This section is from the book "The Balance Of Nature And Modern Conditions Of Cultivation", by George Abbey. Also available from Amazon: The Balance Of Nature And Modern Conditions Of Cultivation.
The Nuthatch (Sitta casta or europaea), Fig. 24, upper figure, included in the Tenuirostres (slender billed) section of the order Insessors or Perchers, forms a sub-family Sittinae, of the Certhidae or Creepers. It averages about 5 in. in length, the body of robust make, bluish-grey in colour in the upper portion, and light reddish-yellow on the lower parts. The sides are brown, and the throat and cheeks white. A black streak passes from the base of the bill to the shoulders. The nest is constructed in the hole of a tree, sometimes in a former habitation of the woodpecker, and is lined with oak-leaves, in which the female lays six or seven eggs of a white colour spotted with brown. The birds defend their nest vigorously, abiding by it in face of persecution. Indeed, the nuthatch is fearless and assiduous in searching for prey in stems and branches of trees, often head foremost when descending trunks. They occur chiefly in pairs, agile and active. The female is not so brilliant or definite in her colours as the male. The food consists chiefly of insects and their larvae. Nuts - cob, filbert, and hazel-also form part of the dietary, the bird, fixing the nuts in the crevices of trees, opens them by repeated strokes of its bill. Acorns and beech-mast are likewise appropriated.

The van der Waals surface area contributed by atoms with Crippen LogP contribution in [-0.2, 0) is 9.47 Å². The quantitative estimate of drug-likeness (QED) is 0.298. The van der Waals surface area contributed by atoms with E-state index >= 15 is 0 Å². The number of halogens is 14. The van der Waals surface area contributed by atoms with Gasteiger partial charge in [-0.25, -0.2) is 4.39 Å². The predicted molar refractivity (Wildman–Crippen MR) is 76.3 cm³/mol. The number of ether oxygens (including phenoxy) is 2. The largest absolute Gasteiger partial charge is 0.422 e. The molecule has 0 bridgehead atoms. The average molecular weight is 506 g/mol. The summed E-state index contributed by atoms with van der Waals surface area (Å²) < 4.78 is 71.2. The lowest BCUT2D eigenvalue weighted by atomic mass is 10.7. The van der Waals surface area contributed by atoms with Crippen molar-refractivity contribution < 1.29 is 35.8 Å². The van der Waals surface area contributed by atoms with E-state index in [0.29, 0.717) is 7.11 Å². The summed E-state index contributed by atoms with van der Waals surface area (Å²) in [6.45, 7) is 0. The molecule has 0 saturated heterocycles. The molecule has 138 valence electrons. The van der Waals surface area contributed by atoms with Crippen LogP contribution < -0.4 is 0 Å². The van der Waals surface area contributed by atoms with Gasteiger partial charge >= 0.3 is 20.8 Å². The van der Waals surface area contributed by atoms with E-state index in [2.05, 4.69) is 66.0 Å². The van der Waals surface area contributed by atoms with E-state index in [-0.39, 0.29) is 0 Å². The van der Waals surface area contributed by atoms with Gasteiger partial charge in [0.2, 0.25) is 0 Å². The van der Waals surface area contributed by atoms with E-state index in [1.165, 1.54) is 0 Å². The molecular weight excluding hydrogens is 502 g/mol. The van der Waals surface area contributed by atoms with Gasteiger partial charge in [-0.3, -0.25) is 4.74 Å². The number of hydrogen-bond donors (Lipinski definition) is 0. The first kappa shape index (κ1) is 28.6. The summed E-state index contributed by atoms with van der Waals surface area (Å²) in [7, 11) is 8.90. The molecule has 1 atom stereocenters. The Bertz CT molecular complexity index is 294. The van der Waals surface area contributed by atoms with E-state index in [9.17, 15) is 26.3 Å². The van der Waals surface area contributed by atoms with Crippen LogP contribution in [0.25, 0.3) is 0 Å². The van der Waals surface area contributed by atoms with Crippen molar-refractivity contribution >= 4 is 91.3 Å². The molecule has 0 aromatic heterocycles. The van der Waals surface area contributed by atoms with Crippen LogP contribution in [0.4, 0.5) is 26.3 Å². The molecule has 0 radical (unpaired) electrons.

Nuthatches, generally in solitary pairs, may occasionally be seen in the neighbourhood of London.